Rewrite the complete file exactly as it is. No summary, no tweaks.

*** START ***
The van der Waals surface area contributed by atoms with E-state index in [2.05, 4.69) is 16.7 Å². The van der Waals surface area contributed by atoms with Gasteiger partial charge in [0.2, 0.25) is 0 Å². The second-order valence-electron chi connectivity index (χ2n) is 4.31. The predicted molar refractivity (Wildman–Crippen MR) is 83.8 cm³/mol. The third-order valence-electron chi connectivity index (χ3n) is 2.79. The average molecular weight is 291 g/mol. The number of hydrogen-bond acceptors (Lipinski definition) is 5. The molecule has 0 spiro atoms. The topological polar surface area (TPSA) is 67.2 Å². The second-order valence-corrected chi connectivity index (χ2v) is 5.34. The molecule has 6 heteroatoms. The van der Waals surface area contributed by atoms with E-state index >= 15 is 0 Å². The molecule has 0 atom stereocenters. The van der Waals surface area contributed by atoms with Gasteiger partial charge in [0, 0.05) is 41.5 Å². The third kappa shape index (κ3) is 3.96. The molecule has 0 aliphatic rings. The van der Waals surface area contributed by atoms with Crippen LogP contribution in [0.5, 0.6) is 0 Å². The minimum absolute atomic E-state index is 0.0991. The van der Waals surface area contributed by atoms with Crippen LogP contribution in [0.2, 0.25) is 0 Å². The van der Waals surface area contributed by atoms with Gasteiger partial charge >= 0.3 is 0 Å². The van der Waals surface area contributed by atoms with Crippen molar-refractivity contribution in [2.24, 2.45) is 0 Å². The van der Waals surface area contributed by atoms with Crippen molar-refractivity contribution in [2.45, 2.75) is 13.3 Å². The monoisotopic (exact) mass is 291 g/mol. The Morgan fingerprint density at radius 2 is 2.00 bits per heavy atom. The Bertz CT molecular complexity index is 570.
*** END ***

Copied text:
The van der Waals surface area contributed by atoms with E-state index in [2.05, 4.69) is 16.7 Å². The van der Waals surface area contributed by atoms with Gasteiger partial charge in [0.2, 0.25) is 0 Å². The second-order valence-electron chi connectivity index (χ2n) is 4.31. The predicted molar refractivity (Wildman–Crippen MR) is 83.8 cm³/mol. The third-order valence-electron chi connectivity index (χ3n) is 2.79. The average molecular weight is 291 g/mol. The number of hydrogen-bond acceptors (Lipinski definition) is 5. The molecule has 0 spiro atoms. The topological polar surface area (TPSA) is 67.2 Å². The second-order valence-corrected chi connectivity index (χ2v) is 5.34. The molecule has 6 heteroatoms. The van der Waals surface area contributed by atoms with E-state index >= 15 is 0 Å². The molecule has 0 atom stereocenters. The van der Waals surface area contributed by atoms with Gasteiger partial charge in [0, 0.05) is 41.5 Å². The third kappa shape index (κ3) is 3.96. The molecule has 0 aliphatic rings. The van der Waals surface area contributed by atoms with Crippen LogP contribution in [0.5, 0.6) is 0 Å². The minimum absolute atomic E-state index is 0.0991. The van der Waals surface area contributed by atoms with Crippen LogP contribution in [0.2, 0.25) is 0 Å². The van der Waals surface area contributed by atoms with Gasteiger partial charge >= 0.3 is 0 Å². The van der Waals surface area contributed by atoms with Crippen molar-refractivity contribution in [2.24, 2.45) is 0 Å². The van der Waals surface area contributed by atoms with Crippen molar-refractivity contribution in [2.45, 2.75) is 13.3 Å². The monoisotopic (exact) mass is 291 g/mol. The Morgan fingerprint density at radius 2 is 2.00 bits per heavy atom. The Bertz CT molecular complexity index is 570.